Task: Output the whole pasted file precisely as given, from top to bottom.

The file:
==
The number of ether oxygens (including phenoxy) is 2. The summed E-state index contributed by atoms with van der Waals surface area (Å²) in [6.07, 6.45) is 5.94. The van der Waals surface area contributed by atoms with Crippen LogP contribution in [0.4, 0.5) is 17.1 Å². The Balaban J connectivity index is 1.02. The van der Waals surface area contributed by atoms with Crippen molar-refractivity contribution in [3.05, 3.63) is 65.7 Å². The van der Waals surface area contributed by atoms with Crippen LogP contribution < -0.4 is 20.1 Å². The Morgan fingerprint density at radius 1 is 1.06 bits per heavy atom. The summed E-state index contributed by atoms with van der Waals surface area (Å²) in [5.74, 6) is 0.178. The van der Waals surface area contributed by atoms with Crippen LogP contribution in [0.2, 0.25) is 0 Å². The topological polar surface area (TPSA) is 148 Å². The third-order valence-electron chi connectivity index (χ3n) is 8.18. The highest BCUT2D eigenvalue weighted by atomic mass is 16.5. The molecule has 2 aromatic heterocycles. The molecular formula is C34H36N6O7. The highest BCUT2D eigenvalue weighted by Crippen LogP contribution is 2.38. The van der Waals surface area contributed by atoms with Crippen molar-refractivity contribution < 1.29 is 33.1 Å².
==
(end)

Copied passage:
The number of ether oxygens (including phenoxy) is 2. The summed E-state index contributed by atoms with van der Waals surface area (Å²) in [6.07, 6.45) is 5.94. The van der Waals surface area contributed by atoms with Crippen LogP contribution in [0.4, 0.5) is 17.1 Å². The Balaban J connectivity index is 1.02. The van der Waals surface area contributed by atoms with Crippen molar-refractivity contribution in [3.05, 3.63) is 65.7 Å². The van der Waals surface area contributed by atoms with Crippen LogP contribution < -0.4 is 20.1 Å². The Morgan fingerprint density at radius 1 is 1.06 bits per heavy atom. The summed E-state index contributed by atoms with van der Waals surface area (Å²) in [5.74, 6) is 0.178. The van der Waals surface area contributed by atoms with Crippen LogP contribution in [0.2, 0.25) is 0 Å². The topological polar surface area (TPSA) is 148 Å². The third-order valence-electron chi connectivity index (χ3n) is 8.18. The highest BCUT2D eigenvalue weighted by atomic mass is 16.5. The molecule has 2 aromatic heterocycles. The molecular formula is C34H36N6O7. The highest BCUT2D eigenvalue weighted by Crippen LogP contribution is 2.38. The van der Waals surface area contributed by atoms with Crippen molar-refractivity contribution < 1.29 is 33.1 Å².